In many regards the name of Ljubljana based designer Matej Štefanac’s new lamp is a misnomer, because pendulums swing and the defining feature of, the argument made by, the joy of, Matej’s lamp is that doesn’t: It is resolutely, tenaciously, unapologetically static.
Until you move it, then it follows your every whim; the technology allowing as it does the lamp to be swung through 180 degrees so that it can shine directly to the left, directly to the right, and everywhere in between. A flexibility expanded by the fact it twists on its central support through a full 360 degrees meaning it can be pointed in any direction, apart from upwards, any direction downward and sideways between flat left and flat right.
And sits, resolutely, tenaciously, unapologetically static wherever you place it. For as long as you want it to remain there. And when you want to move it. Pendulum is ready.
A flexibility and variation that in allowing for not only direct and indirect lighting, but the ready, effortless and reliable switch between the two without having to move the whole lamp, enables, or at least should enable, it to serve a myriad functions, be that in the privacy of the home, home office, or in more public spaces, for example, hotels, libraries, lounges, etc. and that while itself being thoroughly unobtrusive: when on one’s focus is very much the illumination, that practical functionality, and when off can cut a number of pleasing, decorative, reserved figures. Depending on how one positions it Pendulum can give the impression of being, for example, a satellite dish with its antennae pointed to the stars; or a mushroom, a much employed conceit in lamp design, but of which Pendulum offers a charming new take; or, and staying context of pendulums, a clock, stopped, letting time pass it by, confidently and self-evidently ignoring its raison d’etre, while all the time waiting for action. Which reminds of that deceit physics uses to justify the First Law of Thermodynamics: the principle that energy cannot be created nor destroyed being dependent on Potential Energy, that which Pendulum possess when awaiting your command, or which a pendulum would possess if actually frozen in space and time as Matej has achieved. But which clearly isn’t an energy.
Beyond its very satisfying and engaging character and modus operandi, we particularly approve of and delight in Matej’s decision to design Pendulum as a fully repairable object; despite the relative complexity of the technology that enables its stupidly simple functionality, the lamp is, according to Matej we’ve not actually tried but we see no reason to doubt him, according to Matej the lamp can be completely disassembled and through the supply of spare parts affordably and simply repaired even by those without advanced technical skills. Or indeed any technical sills. Which is one of those things that used to exist, one thinks, for example, of Wagenfeld’s (and Jucker’s) famous Weimar lamp, a work that as with Pendulum reduces a lamp to a function, whereby Pendulum very satisfyingly extends that functionality, extends understandings of the functionality of a lamp, without adding to the complexity, and a Wagenfeld (and Jucker) lamp that not only has certain formal similarities with Pendulum, the silhouettes of the two being not that far removed from one another, but can also be simply, effortlessly, taken apart and repaired, as and when required. Today lamps, as with most all technical objects, are closed boxes whose repair is either prohibitively expensive, or impossible. We much prefer the direction Matej Štefanac is taking. And very much like the myriad directions you can place his lamp’s illumination, and the ease and intuitiveness with which one can change that direction.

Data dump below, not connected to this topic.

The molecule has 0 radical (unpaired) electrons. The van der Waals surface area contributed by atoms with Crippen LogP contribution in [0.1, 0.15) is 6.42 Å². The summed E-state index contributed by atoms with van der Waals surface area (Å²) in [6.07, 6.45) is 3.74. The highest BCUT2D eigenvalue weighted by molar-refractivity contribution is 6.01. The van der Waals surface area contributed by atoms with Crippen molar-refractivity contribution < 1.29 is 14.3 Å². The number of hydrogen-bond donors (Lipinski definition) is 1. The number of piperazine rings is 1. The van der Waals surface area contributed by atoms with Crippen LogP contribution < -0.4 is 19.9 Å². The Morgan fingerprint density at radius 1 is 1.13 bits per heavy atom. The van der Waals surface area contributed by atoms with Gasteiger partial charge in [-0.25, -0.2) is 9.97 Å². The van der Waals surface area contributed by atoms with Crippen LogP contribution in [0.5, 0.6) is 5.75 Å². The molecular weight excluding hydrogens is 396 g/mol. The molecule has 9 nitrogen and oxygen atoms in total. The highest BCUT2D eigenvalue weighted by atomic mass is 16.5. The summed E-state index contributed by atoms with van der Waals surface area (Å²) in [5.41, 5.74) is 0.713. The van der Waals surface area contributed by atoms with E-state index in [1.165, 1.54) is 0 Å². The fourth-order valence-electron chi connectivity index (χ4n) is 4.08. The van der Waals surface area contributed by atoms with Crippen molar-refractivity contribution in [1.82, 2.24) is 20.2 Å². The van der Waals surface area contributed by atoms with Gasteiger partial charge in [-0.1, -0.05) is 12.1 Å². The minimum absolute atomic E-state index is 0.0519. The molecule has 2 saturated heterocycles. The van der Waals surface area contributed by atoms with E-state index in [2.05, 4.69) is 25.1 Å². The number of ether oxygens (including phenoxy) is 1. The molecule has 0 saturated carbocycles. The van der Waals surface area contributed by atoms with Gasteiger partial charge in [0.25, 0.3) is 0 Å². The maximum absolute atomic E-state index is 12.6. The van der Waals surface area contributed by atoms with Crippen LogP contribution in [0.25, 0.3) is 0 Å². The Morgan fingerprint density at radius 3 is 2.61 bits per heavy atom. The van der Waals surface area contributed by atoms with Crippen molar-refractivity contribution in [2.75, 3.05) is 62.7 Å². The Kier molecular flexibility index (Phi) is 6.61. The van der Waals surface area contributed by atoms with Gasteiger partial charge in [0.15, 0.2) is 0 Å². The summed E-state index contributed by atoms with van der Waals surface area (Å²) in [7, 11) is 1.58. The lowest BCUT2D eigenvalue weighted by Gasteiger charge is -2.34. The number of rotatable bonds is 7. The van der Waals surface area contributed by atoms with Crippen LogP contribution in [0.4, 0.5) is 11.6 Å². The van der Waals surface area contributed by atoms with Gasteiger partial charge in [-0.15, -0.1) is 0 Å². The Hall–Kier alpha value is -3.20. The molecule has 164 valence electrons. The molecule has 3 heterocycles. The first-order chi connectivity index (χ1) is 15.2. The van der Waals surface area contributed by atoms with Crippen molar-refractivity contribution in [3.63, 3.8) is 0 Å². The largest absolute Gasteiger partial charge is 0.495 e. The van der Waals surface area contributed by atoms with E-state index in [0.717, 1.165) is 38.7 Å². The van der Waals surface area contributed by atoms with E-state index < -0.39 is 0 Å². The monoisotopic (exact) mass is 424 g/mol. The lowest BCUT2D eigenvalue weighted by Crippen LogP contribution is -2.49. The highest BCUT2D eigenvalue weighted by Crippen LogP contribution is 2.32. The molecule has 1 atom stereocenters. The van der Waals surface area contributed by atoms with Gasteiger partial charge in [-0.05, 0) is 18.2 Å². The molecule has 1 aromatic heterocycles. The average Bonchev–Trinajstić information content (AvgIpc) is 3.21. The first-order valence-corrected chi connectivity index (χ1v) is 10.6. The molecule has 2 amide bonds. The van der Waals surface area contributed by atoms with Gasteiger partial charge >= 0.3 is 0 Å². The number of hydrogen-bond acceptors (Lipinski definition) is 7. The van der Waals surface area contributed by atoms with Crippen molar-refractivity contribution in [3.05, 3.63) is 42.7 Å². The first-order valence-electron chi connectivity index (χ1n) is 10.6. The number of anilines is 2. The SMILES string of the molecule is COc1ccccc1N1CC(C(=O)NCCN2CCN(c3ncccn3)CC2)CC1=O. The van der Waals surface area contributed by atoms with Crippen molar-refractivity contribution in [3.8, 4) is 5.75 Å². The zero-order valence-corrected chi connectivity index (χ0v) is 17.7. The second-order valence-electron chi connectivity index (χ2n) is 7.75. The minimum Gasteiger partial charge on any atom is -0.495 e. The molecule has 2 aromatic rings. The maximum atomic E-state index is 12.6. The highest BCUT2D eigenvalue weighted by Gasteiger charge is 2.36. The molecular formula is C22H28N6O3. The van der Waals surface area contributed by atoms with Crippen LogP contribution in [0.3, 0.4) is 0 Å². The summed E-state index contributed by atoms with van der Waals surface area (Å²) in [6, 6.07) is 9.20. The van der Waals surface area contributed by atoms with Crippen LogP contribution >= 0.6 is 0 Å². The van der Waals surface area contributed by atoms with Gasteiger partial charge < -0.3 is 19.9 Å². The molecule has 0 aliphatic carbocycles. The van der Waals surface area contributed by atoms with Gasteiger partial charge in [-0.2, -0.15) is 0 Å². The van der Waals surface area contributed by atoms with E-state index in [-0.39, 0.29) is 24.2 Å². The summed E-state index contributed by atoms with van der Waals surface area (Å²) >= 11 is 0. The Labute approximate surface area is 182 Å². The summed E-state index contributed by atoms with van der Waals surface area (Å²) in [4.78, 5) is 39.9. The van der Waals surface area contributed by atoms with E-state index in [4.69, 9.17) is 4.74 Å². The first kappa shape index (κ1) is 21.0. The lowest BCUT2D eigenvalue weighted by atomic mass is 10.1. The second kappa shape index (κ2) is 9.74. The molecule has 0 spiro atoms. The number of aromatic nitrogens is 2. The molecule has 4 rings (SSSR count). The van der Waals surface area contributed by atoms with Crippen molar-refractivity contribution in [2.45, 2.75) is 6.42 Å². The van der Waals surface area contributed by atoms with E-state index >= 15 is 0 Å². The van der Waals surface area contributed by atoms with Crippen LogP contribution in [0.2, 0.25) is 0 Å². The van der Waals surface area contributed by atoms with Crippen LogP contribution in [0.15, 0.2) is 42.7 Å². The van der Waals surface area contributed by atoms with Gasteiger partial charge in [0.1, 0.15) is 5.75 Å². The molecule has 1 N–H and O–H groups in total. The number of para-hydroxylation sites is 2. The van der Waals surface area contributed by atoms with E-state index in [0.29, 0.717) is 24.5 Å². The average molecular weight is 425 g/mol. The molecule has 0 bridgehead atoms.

For all in or near Vienna the Pendulum lamp, and other works by Matej Štefanac, can be viewed, and tested, and discussed with Matej, in the Vienna Design Week Festivalzentrale in Prater, 2., Laufbergergasse 12 until Sunday October 1st. Details of opening times and the accompanying programme can be found at www.viennadesignweek.at
And for everyone else, or those reading after October 1st 2023, more information, and an online shop, can be found at https://matejstefanac.com/